Is Being Labeled a "Christian Rock" Band Toxic For Our Career?
Are you a musician? Is your group having issues? Ask Fan Landers! Critic Jessica Hopper has played in and managed bands, toured internationally, booked shows, produced records, worked as a publicist, and is the author of The Girls' Guide to Rocking, a how-to for teen ladies. She is here to help you stop doing it wrong. Send your problems to her -- confidentiality is assured, unless you want to use your drama as a ticket to Internet microfame.
Dear Fan Landers,
We're a melodic indie-pop band from a small college town in California. When our band first started, we had a great opportunity to put out two records on a record label that is known mainly for releasing Christian music. We figured it was a great way to get our music out into the world and it was; the label had great distro and treated us well. Even though we have since gone fully independent, we still can't seem to get any love from "cool" indie blogs and press outlets who cater directly to the people who would probably like our music--mainly, I suspect, due to our former label associations, not to mention our home base in the hinterlands of California. How can we become "born again" in the eyes of the secular music press?
Not to dismiss your complaint outright, but have you gotten any direct feedback from people all skeptical about whether or not you are a Christian indie rock band? Because it sounds like you are projecting.
Back in the way-back days, nigh a long decade ago, I was the publicist for Pedro the Lion's jump out of Christian rock underground and into the snobby secular light, and I can tell you: post-Sufjan, post-Dave Bazan indie rock is a different world. Indie rock c. 2013 typically treats Christian bands with curiosity rather than contempt. Music press and secular music fans are much more capable of making a distinction between a band like yours that perhaps came up on the Christian coffeehouse circuit and bands that are proselytizing.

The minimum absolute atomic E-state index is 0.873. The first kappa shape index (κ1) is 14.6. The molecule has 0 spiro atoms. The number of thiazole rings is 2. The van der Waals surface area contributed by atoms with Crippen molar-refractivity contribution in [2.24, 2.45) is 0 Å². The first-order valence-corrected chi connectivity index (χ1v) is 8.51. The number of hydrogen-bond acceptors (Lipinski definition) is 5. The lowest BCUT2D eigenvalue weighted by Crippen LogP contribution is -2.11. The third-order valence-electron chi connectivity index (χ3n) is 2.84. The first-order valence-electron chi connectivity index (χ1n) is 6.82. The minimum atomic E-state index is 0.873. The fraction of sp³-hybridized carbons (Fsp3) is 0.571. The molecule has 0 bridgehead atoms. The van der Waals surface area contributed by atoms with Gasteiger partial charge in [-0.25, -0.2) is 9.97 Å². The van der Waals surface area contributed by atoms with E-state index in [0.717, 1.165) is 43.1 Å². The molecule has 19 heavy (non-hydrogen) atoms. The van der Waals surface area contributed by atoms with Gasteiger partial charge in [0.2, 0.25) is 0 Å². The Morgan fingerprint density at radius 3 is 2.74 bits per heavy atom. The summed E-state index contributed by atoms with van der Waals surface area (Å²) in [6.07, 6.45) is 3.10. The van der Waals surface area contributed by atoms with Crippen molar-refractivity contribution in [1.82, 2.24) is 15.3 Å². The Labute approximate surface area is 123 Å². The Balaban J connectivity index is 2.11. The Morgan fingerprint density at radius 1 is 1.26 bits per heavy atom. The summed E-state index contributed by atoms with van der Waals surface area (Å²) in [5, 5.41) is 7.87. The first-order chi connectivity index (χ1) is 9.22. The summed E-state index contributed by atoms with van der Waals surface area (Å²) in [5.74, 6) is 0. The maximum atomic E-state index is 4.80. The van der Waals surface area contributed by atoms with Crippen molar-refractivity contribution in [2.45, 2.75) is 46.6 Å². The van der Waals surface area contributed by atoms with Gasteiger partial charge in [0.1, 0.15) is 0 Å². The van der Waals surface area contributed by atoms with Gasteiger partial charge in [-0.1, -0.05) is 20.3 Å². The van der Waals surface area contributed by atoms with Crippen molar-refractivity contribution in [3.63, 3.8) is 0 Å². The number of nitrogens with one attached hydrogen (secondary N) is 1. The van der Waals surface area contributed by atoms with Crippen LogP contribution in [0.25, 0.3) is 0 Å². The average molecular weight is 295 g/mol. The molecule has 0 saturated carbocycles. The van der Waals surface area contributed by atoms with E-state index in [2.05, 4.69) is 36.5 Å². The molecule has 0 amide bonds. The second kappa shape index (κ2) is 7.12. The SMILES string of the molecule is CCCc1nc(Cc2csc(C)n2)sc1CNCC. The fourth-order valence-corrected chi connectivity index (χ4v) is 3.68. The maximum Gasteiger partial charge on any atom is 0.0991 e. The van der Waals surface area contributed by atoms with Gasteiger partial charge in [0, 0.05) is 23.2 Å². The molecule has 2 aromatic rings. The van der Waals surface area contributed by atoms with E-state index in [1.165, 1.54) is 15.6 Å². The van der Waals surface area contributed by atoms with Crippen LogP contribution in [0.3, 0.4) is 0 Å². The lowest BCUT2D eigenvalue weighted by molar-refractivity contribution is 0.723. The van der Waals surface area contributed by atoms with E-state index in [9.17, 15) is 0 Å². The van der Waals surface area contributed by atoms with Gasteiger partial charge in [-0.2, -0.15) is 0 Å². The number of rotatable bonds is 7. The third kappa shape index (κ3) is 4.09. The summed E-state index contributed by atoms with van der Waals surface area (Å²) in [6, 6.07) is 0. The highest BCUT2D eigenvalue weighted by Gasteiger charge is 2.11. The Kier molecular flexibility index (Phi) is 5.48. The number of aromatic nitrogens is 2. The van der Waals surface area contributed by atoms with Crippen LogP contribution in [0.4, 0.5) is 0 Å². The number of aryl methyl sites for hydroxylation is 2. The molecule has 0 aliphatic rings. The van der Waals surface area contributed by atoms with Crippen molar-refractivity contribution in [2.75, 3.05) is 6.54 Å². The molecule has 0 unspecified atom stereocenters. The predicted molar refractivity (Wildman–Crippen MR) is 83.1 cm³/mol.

There are a lot of career examples you can work from these days vis a vis bands leaving the God Ghetto. Dave Bazan's Pedro the Lion-era political awakening turned out to be a creeping agnosticism and he is making incredible records about that transformation. Rather than trying to skirt any issue, he has been really direct his entire career and it helps that he made records that are now classics. There are bands like your former label mates Underoath, who courted godless hardcore kids by playing Warped Tour for, like, the last decade straight. Folks in Fleet Foxes managed to shake their Christian band bonafides off real well. Mewithoutyou, rather infamously, has made a point to tour with secular bands. Head and the Heart, Danielson, The Hold Steady have all made records that articulate complex and personal ideas about faith and spirituality; much of the stigma about doing such a thing is gone.
So, how to do you wanna handle it? There is no shame in working on both sides of the fence, as it seems like you already are. From what I can tell, your band is the perhaps biggest band in Chico, CA (congrats) and you recently won an actual award for being the best band in city as well (nice plaque). You have done national touring and some regional, but probably not enough. Being the best band in Chico on album three is no small accomplishment, but is the next step really some hot luv from Stereogum or whomever? No, no it is not.